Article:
But I tell you that anyone who is angry with his brother will be subject to judgment.Again, anyone who says to his brother, “Raca,” is answerable to the Sanhedrin.But anyone who says, “You fool!” will be in danger of the fire of hell.(Matthew 5:22, NIV)
In Matthew 5:22, Jesus explains the true intent and scope of the commandment “Do not murder.” He says that anyone who is angry with his brother will be subject to judgment. The anger in here must be distinguished from God’s holy anger. The holy anger is the wrath against what disobeys God’s Word or interrupts His glory. For example, Jesus entered the temple one day and drove out all who were buying and selling there. He overturned the tables of the moneychangers and the benches of those selling doves. This was the holy anger of Jesus because they used the holy temple as their market. Also, when Phinehas, the grandson of Aaron, saw the adultery of an Israelite man and a Midianite woman, he was angry and killed them with his spear. Then, God praised him because he hated and removed what the Lord hated.
But on Cain and his offering he did not look with favor.So Cain was very angry, and his face was downcast.(Genesis 4:5, NIV)
The anger that Jesus mentioned in verse 22 is coming from hatred. Abel, Adam’s son, brought his offering to God with his heart, so the Lord received his offering. However, Cain, his brother, was different, so God did not receive his. Then, Cain became angry, and he harbored a deep hatred toward Abel. Cain eventually moved his anger into an evil deed and killed Abel, which was the first murder of humankind. The hatred in his heart was moved to murder. When we get angry with someone for any reason, we bear hate in our hearts. If we cannot control our anger, even in a moment, it goes on to foolish behavior and may lead to an irreversible disastrous consequence, as Cain did. First John 2:9 warns, “Anyone who hates his brother is still in the darkness.”
Jesus also tells us that anyone who says to his brother, “Raca,” will be punished, and anyone who says, “You fool!” will be in the fires of hell. Raca means “stupid,” and it comes from the heart of pride or hatred that despises the other. Jesus never overlooks that we curse or hurt our neighbor with our words.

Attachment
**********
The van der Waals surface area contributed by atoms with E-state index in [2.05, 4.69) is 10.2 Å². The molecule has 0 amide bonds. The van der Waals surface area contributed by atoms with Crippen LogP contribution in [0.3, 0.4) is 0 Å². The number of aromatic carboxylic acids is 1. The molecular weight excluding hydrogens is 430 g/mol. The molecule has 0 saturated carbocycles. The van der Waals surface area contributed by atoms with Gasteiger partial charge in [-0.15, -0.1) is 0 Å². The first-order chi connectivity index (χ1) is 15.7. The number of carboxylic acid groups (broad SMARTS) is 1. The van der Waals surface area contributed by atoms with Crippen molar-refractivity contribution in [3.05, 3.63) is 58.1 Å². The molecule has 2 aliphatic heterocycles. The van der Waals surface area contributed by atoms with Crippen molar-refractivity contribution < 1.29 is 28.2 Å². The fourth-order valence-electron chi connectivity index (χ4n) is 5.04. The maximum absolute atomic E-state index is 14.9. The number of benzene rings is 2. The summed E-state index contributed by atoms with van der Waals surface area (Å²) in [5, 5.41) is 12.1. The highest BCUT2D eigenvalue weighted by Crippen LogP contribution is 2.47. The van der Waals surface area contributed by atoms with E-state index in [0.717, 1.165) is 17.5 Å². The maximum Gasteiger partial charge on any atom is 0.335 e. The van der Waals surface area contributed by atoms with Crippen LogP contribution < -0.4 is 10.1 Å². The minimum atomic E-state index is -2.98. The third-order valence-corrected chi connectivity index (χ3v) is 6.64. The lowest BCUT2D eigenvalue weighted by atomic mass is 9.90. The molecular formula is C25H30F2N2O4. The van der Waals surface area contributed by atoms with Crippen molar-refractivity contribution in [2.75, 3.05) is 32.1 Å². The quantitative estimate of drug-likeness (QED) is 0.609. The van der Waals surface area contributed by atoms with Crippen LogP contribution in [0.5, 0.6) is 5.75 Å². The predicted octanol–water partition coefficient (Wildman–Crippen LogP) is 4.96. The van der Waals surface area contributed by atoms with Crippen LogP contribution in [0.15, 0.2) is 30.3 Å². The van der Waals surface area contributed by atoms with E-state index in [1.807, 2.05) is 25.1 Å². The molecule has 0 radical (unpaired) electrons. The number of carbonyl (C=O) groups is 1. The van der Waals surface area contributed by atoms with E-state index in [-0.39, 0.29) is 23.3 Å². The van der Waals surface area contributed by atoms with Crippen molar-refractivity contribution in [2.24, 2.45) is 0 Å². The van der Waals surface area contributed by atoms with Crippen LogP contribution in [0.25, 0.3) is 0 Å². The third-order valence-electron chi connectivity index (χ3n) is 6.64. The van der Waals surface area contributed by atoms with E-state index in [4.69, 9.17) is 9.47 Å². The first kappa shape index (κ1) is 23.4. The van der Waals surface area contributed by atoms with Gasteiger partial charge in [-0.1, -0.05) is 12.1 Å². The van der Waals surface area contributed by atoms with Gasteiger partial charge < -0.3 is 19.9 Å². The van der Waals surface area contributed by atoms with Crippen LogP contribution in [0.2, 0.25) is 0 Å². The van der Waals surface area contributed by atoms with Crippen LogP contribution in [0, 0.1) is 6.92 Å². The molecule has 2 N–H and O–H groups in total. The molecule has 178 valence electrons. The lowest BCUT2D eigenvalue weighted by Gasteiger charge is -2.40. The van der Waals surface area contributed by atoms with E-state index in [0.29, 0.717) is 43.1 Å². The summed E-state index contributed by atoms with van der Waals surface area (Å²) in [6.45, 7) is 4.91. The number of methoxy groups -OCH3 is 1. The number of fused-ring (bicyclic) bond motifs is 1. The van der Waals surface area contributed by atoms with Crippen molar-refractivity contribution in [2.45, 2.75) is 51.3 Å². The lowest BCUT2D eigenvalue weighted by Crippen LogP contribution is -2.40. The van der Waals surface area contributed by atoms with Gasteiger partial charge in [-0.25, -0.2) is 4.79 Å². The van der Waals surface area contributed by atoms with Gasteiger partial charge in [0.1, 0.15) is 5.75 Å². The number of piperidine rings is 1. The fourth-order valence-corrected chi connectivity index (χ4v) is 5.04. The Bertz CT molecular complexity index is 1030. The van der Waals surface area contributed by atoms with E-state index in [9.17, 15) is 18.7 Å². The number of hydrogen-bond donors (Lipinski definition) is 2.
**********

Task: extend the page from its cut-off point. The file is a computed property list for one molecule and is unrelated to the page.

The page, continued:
Proverbs 15:4 says that the tongue that brings healing is a tree of life, but perversion in it crushes the spirit. We can encourage, motivate, and energize our neighbors with our words. If so, we will take after the Lord and have power in our words, just as He formed the world with His command. However, some people hurt their neighbors with their words, crush their minds, stress them, and cause hostility and anger. They are like Satan, in that they enjoy cursing and despising their neighbors. They often condemn those whom Jesus has forgiven and then make them stumble. Jesus said that what comes out of our mouths come from our hearts, and this makes us “unclean.”
Recent pop culture uses violence as one of its genres in movies, games, and entertainment to approach the public commercially. They often use curses as a source of humor or stress relief. They also justify taking revenge on an enemy with anger. However, as we are exposed to such violent cultures and gradually assimilated into them, what the Lord defines as sin permeates our minds. Therefore, we must not follow the wrong values of the world but thoroughly make our words and thoughts godly by reading the Bible. Proverbs 29:11 gives us the great lesson that a fool immediately reveals his anger, but a wise man keeps himself under control. It is wise to refrain from the anger that immediately arises from our hearts. If another provokes us with an evil deed, the Lord will judge them instead of us. His wrath is more severe and effective than our wrath. Also in Proverbs 20:15, it is written that the lips that speak knowledge are a rare jewel. Depending on how we speak, our mouths can be either a beautiful fountain that creates very precious values or a sewer from which dirty water flows. Realizing that we have the power in our words like the Lord, we must be cautious about what we say, and benefit others all the time.
In Matthew 5:23–24, Jesus says we must go first and be reconciled to our brother or sister if we injured or tortured someone’s heart with our anger or words. The reason is that fellowship with God cannot be done in holy consciousness before reconciliation with our neighbor is done. When we pray to the Lord, He will let us know whom we should be reconciled with and what to do. For the good fellowship with our Lord, we must solve it when He lets us know it.